Because the education of our children is one of the American public’s top priorities, research has shown the disparity in academic achievement test scores among academically succeeding versus struggling students seems to widen as children progress through school. Studies of educational interventions on younger students have proven to be much more successful than those on their teen counterparts, which have led parents of elementary children to be much more satisfied with their children’s school than are high school parents.
In “Not too late: improving academic outcomes among adolescents” (National Bureau of Economic Research, Working Paper 28531, March 2021), authors Jonathan Guryan, Jens Ludwig, Monica P. Bhatt, Philip J. Cook, Jonathan M.V. Davis, Kenneth Dodge, George Farkas, Roland G. Fryer Jr, Susan Mayer, Harold Pollack, and Laurence Steinberg test the theory that relying on previous intervention approaches has limited the success of academic improvement among adolescents. They consider that this limitation may not be because success is unattainable but because the academic needs of adolescents were not properly assessed or the motivation of students has become more challenging as they age.
In this paper, the authors study an educational intervention developed by Saga Education. A nonprofit organization, Saga Education is an evidence-based, personalized tutoring model designed to support students struggling with math to put them on a path toward success and high school graduation. Saga’s tutoring model suggests that successful tutors require less on-the-job training and fewer specialized skills than do standard classroom teachers. By simplifying the tutor’s job and changing their tasks, this theory allows tutors to be immediately successful within several months as compared with the standard 3-year learning curve for classroom teachers.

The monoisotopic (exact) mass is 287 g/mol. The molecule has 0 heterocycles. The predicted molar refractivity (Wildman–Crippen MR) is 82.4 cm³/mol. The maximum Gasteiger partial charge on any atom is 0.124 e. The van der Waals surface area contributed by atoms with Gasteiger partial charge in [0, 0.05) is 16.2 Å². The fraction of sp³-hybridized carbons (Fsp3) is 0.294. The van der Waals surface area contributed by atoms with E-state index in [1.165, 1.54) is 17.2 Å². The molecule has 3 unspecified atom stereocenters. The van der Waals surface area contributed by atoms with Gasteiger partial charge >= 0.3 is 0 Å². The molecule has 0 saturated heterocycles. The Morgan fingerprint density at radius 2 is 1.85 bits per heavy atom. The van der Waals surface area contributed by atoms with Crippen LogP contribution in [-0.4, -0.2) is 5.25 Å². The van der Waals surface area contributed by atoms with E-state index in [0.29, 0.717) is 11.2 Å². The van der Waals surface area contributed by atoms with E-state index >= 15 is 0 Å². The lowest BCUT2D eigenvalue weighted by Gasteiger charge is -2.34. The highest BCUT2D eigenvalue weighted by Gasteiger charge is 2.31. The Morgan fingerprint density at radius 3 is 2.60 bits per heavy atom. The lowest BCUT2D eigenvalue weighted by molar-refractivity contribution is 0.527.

The authors conducted two individual large-scale randomized controlled trials (RCTs) with thousands of teens enrolled in some of Chicago’s most economically disadvantaged local schools. The first RCT was conducted on randomly assigned 2,633 male 9th and 10th graders in 2013. After students had participated in the program for 1 year, their math scores doubled from 0.08 standard deviation (SD) to 0.16 SD. The authors say that “this gain is about what the average student learns in a year,” so participation in the program doubled the annual math score. In summer 2014, Guryan and coauthors conducted a second trial on a random sample of 2,710 9th and 10th graders, which resulted in a 0.37 SD, over double the effect on math scores from the RCT.
Guryan and colleagues show that substantial progress can be achieved by narrowing the set of strategies taken from the “no excuses” charter schools to a single-philosophy high-dosage tutoring, which is easier to implement. The authors also highlight an important discovery of Saga’s “high-dosage tutoring model”: Saga has found a way to deliver a high-intensity educational intervention at a relatively low cost. More importantly, Guryan and coauthors emphasize that it is possible to achieve notable change in the scholastic outcomes of academically struggling students even after reaching adolescence.